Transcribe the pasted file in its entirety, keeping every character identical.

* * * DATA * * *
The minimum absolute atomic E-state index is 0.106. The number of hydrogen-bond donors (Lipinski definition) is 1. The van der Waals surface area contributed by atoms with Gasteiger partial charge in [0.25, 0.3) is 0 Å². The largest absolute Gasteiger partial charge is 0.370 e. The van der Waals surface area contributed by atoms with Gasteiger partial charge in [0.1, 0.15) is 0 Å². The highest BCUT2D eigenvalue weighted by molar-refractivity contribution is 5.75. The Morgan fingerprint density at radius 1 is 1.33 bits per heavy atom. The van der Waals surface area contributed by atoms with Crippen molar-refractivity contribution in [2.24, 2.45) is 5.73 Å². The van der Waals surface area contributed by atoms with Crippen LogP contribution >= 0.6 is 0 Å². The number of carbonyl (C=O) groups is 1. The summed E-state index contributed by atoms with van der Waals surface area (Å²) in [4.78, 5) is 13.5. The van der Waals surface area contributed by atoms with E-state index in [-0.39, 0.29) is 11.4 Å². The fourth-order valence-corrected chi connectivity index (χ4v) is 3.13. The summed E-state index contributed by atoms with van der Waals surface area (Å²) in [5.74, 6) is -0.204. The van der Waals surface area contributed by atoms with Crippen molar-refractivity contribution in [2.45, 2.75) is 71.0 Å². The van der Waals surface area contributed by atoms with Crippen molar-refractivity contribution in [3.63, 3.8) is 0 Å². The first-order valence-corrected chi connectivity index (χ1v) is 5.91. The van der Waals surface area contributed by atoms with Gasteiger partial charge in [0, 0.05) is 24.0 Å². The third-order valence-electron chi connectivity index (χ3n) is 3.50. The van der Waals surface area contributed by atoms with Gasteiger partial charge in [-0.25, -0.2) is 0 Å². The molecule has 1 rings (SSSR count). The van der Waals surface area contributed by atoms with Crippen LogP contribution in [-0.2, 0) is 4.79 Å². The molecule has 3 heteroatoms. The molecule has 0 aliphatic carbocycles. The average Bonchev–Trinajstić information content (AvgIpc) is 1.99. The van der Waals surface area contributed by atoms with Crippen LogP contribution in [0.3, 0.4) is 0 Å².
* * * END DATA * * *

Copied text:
The minimum absolute atomic E-state index is 0.106. The number of hydrogen-bond donors (Lipinski definition) is 1. The van der Waals surface area contributed by atoms with Gasteiger partial charge in [0.25, 0.3) is 0 Å². The largest absolute Gasteiger partial charge is 0.370 e. The van der Waals surface area contributed by atoms with Gasteiger partial charge in [0.1, 0.15) is 0 Å². The highest BCUT2D eigenvalue weighted by molar-refractivity contribution is 5.75. The Morgan fingerprint density at radius 1 is 1.33 bits per heavy atom. The van der Waals surface area contributed by atoms with Crippen molar-refractivity contribution in [2.24, 2.45) is 5.73 Å². The van der Waals surface area contributed by atoms with Crippen LogP contribution >= 0.6 is 0 Å². The number of carbonyl (C=O) groups is 1. The summed E-state index contributed by atoms with van der Waals surface area (Å²) in [4.78, 5) is 13.5. The van der Waals surface area contributed by atoms with E-state index in [-0.39, 0.29) is 11.4 Å². The fourth-order valence-corrected chi connectivity index (χ4v) is 3.13. The summed E-state index contributed by atoms with van der Waals surface area (Å²) in [5.74, 6) is -0.204. The van der Waals surface area contributed by atoms with Crippen molar-refractivity contribution in [2.45, 2.75) is 71.0 Å². The van der Waals surface area contributed by atoms with Crippen molar-refractivity contribution in [3.63, 3.8) is 0 Å². The first-order valence-corrected chi connectivity index (χ1v) is 5.91. The van der Waals surface area contributed by atoms with Gasteiger partial charge in [0, 0.05) is 24.0 Å². The third-order valence-electron chi connectivity index (χ3n) is 3.50. The van der Waals surface area contributed by atoms with Gasteiger partial charge in [-0.25, -0.2) is 0 Å². The molecule has 1 rings (SSSR count). The van der Waals surface area contributed by atoms with Crippen LogP contribution in [-0.2, 0) is 4.79 Å². The molecule has 3 heteroatoms. The molecule has 0 aliphatic carbocycles. The average Bonchev–Trinajstić information content (AvgIpc) is 1.99. The van der Waals surface area contributed by atoms with Crippen LogP contribution in [0.3, 0.4) is 0 Å².